“Great is the mystery of godliness: God was manifest in the flesh” (1 Tim. 3:16)
In the month of January and first half of February, our Coptic Orthodox Church celebrates five feasts of our Lord Jesus Christ: The Nativity, The Circumcision, The First Miracle at Cana of Galilee, The Theophany, and The Presentation of Our Lord at the Temple. During the first four centuries of Christianity, the Feasts of the Nativity and Theophany were celebrated together and included all aspects of His coming. They later became two separate feasts. These feasts are not just historical remembrances of events that occurred over 2000 years ago, but rather are events for us to live and experience so we may grow spiritually and evermore perfectly towards the image of Christ.
The Importance of the feasts:
In our daily preoccupation, God sometimes may get marginalized in our life. Therefore, year after year the Holy Church gives us the liturgical feasts as constant reminders so that our Lord becomes the focus and we can feel His mystical presence in our midst. Although all the events that took place while Christ was in the flesh happened at certain historical moments, they are never meant to be celebrated as historical events. Since our Lord Jesus Christ transcends time, they are relevant for all times and become eternal and aimed for our salvation. That is why we will find in many of doxologies of the feasts the word “today”, indicating the perpetual presence of Christ amongst us. We travel with Christ through His journey on this earth, thus sanctifying our time and transforming our life into opportunities to develop and nurture the likeness of God in us. This helps us to achieve illumination and leads to our spiritual growth and maturity, which will in turn lead to our communion with our Lord and our salvation.
The Feast of the Nativity (Christmas):
In the celebrating this feast, we celebrate our salvation through the Son of God, Who became the Son of Man, for our sake, that through Him we become children of God by the power of the Holy Spirit. By His Incarnation, our Lord Jesus Christ has brought the entire human race back to God the Fr. and liberated us from the power of sin leading to death. The descent of God the Word to our fallen human condition and taking on our human nature, except sin, opened the gate for our ascent by the power of the Holy Spirit. He sanctified our humanity so that, by grace, we may become partakers of the divine nature. This is what the Church teaches us when we pray the Friday Theotokia of the Midnight Praises, “He took what is ours and gave us what is His.” This is also what St. Peter meant when he wrote, “you may be partakers of the divine nature.” (2 Pet. 1:4). The Fathers of the Church also affirm this belief. St. Athanasius said, “For He was made man, so that we might be made god”(On the Incarnation, 54). In Oration 38, St. Gregory the Theologian said, “It is this that we are celebrating today: the coming of God to man, that we might go forth, or rather that we might go back to God – that putting off the old man we might put on the New; and that as we have died in Adam so we might live in Christ, being born with Christ…He assumes the poverty of my flesh that I may assume the riches of His divinity.”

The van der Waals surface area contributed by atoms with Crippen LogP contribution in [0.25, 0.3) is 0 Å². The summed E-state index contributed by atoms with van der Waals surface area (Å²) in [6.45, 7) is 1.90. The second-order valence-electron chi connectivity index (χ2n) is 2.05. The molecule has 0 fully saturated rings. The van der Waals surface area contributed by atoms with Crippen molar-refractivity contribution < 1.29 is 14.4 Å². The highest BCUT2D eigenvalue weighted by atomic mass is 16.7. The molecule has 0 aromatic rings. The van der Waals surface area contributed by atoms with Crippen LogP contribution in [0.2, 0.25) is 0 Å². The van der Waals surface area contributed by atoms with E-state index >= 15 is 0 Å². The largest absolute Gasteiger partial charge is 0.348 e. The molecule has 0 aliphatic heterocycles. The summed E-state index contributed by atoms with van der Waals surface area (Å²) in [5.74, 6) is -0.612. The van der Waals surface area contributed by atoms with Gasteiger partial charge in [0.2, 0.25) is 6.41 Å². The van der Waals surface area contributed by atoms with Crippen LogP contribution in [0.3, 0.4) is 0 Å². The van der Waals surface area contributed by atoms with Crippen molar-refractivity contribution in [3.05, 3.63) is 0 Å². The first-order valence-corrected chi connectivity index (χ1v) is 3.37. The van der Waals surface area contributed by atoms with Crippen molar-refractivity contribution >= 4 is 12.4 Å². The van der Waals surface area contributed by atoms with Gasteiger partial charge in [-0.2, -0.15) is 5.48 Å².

It is only through the Incarnation that sanctification of humanity was made possible so that humans can be filled with the Spirit of God and have genuine communion with the Holy Trinity. Our Lord Jesus Christ became one of us to heal and restore mankind. The Church is teaching us from year to year that our life is meant to be in Christ, and that our Lord came that we may be like Him. The essence of our spiritual life and the meaning of our entire life is simply this: we in Christ and Christ in us. Realistically speaking, we must live our Christian faith in a practical way. This can only be achieved through the liturgical life of the Church, through the sacraments, and the life of prayer and praise. For us, as Orthodox Christians, we believe that the highest point of being one with our Lord happens in Holy Communion, when we are united to our God and He dwells within us, which is the incarnation of Christ in our lives. May the mystery of the Incarnation always shine forth from our lives.
The Feast of the Circumcision:
On the eighth day of the Feast of the Nativity, our Lord Jesus Christ was circumcised and given His name, Jesus, which means the Savior. It is written, “And when eight days were completed for the circumcision of the Child, His name was called Jesus, the name given by the angel before He was conceived in the womb.” (Lk. 2:21) Circumcision was a sign of holy covenant between man and God and necessary to become a member of God’s people (Gen. 17). In itself, circumcision is a symbol of purity and represents rejection of the sinful life. Of course, our Lord Jesus Christ did not need purification, yet He was circumcised in the flesh to fulfill the Law and lead us to be circumcised in the heart by the Holy Spirit. In His circumcision, our Lord in His abundant mercy circumcises the sins of our mortal bodies. Indeed, this is an act of divine humility since He, Who is the author of Law, submits to the Law in order to fulfill all that we, as humans, could not fulfill.